The real magic is in taking that elusive idea, that concept that comes out of the back of your head, and changing it into a material thing. That’s magic – manifesting that idea and turning it into reality.

And, [then there’s] synchronicity. I believe that the way you view the particle, changes the particle [Heisenberg Uncertainty Principle.] I try, on a daily basis, to practice changing the particles around me by putting them the way that I want them to go; instead of feeling that I’m a victim being dragged along some path. I don’t believe in fate.

H: Is that what you attribute your success to? Not waiting around. You are changing the particles. 

H: That’s a great story. Very inspiring.  Was it pure luck or synchronicity?

M: I [sometimes] think to myself, “Well, you’ve been lucky.” Ray Winstone, a good friend of mine, said, “It’s not luck. You make your luck. You are willing to go that far on the journey to find it. Consider all the barriers that are in people’s way. We didn’t see the barriers, because we didn’t know they were there. So for us, the barriers didn’t exist.”

When I look back at my career and life, I think, “That’s true.” I don’t know whether the universe helps the ignorant. But I’ve never been afraid of the unknown, of saying, “let’s push it and see how far we can go with this.” I’m not a particularly talented person. But every bit of talent I’ve got, I’ve pushed as far as I can make it go.

Mark RyanH: That’s a very positive message – both a spiritual and philosophical one.

M: I believe if you walk forward positively and creatively, you attract positive, creative. If you’re negative, destructive, selfish, and closed, that’s what you get.

H: That sounds like magick to me. Before we end, would you like to leave the readers with any other message from your own journey? Something you might share in your Tarot workshops.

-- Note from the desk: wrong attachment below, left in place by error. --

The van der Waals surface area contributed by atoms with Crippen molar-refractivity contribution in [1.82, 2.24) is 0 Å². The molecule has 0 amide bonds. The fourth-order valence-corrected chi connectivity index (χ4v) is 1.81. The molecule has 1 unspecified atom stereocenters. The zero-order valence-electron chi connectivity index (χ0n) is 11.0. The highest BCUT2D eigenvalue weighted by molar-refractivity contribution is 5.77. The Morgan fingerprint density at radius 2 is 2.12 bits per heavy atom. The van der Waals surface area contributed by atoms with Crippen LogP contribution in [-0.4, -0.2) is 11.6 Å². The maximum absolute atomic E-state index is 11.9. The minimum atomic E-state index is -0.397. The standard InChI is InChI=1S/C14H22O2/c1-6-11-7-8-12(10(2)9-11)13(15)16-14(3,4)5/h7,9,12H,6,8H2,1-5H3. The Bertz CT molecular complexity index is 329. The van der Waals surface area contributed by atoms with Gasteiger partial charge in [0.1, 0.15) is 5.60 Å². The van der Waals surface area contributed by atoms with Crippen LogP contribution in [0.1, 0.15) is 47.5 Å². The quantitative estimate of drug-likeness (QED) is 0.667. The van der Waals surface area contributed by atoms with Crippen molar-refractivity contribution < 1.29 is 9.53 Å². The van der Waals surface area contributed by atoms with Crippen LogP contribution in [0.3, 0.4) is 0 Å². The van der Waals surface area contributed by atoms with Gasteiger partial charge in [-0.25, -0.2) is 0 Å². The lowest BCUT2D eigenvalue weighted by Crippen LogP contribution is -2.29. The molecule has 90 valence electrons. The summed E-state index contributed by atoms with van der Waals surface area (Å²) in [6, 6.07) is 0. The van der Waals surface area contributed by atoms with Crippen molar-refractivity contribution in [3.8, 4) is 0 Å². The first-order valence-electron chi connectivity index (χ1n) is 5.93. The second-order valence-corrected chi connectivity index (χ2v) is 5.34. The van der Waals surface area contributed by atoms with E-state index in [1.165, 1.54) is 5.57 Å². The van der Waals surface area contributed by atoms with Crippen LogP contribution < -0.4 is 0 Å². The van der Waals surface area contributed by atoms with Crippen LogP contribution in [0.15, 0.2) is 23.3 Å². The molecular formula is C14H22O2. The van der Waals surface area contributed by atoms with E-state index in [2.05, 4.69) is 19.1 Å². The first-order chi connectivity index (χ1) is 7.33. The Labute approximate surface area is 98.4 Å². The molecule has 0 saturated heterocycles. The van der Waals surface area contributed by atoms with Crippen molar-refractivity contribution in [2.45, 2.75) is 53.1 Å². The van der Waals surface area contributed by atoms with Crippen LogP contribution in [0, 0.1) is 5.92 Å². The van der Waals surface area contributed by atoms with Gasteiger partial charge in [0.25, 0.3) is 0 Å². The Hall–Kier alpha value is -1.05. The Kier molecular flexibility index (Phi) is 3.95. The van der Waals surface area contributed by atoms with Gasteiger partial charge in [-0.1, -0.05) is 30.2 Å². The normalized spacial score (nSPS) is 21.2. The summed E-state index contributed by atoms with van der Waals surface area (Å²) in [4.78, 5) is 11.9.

M: Yes. My father’s advice to me, when he wanted me to go into the construction business but knew I was destined for some theatrical career, was, “Son, I don’t care what you do as long as whatever you try, you give 110% effort. That way you’ll never lose.” You can’t fail even if something doesn’t work out. You can’t fail if you take something away that you can apply somewhere else.  So when I’ve done things that haven’t worked out, I take some experience from that and apply it to the next project. Yes, there are negative elements in life, of course. But you can’t get bogged down by them so you don’t evolve.

Life is a learning process.

H:  Thank you very much, Mark.

While there may not be many mainstream entertainment celebrities that we can definitively pinpoint as being practicing Pagans, they do, in fact, exist.  As for Mark Ryan, his journey still continues.  In November, Mark will be hosting two Wildwood Tarot Workshops with long-time friend John Matthews.  The first is in Atlanta and the second in Seattle.  Beyond that, Mark continues his work on the Transformers Movie franchise as the voice of “Bumblebee.”  And, he is currently in the process of writing several books. You can listen to Mark weekly on Combat Radio and or follow him on Twitter @markryan243.

[Note: This was Part 2 of a two part series. Part 1 can be found here.]

 

[The following is a guest interview with John Matthews, author of "The Sidhe: Wisdom from the Celtic Otherworld" and 90 other books, co-creator of The Wildwood Tarot.  Matthews and fellow Wildwood Tarot co-creator Mark Ryan, who played "Nasir" on Robin of Sherwood, will be appearing in Atlanta, Georgia this November to conduct a workshop. The interview was conducted by Virginia Chandler, with an introduction written by John Matthews.]

For many people today, the woodlands are the last vestiges of the mystical world in which we had our beginning. Such places are full of classic archetypes from Robin Hood to the shadowy figures of the Green Man and Woman. To walk in the wild wood is to take a journey back in time to a place where we, ourselves, are different; a place where deep ancestral wisdom still resides; a place where a partnership with the denizens of the wild wood is as natural as breathing.

Based on the seasonal rhythms and festivals of the ancient year, The Wildwood Tarot is filled with the rich mythology and shamanic mysteries of the ancient Celts. Deep within the Wildwood system lies the mystical archetypes of The Green Man, The Blasted Oak, the Archer and the Hooded Man and many others of forest lore.

The archetypal forces of the pack act as both guides and interpreters, taking the user on a spiritual, mystical and psychological journey deep into the labyrinth of primal Earth mysteries. Used as a meditation system, divinatory Oracle, or as a reference work for the seeker of profound knowledge, The Wildwood Tarot will draw you into the heart of the ancient forest and allow you to open up to its mysteries.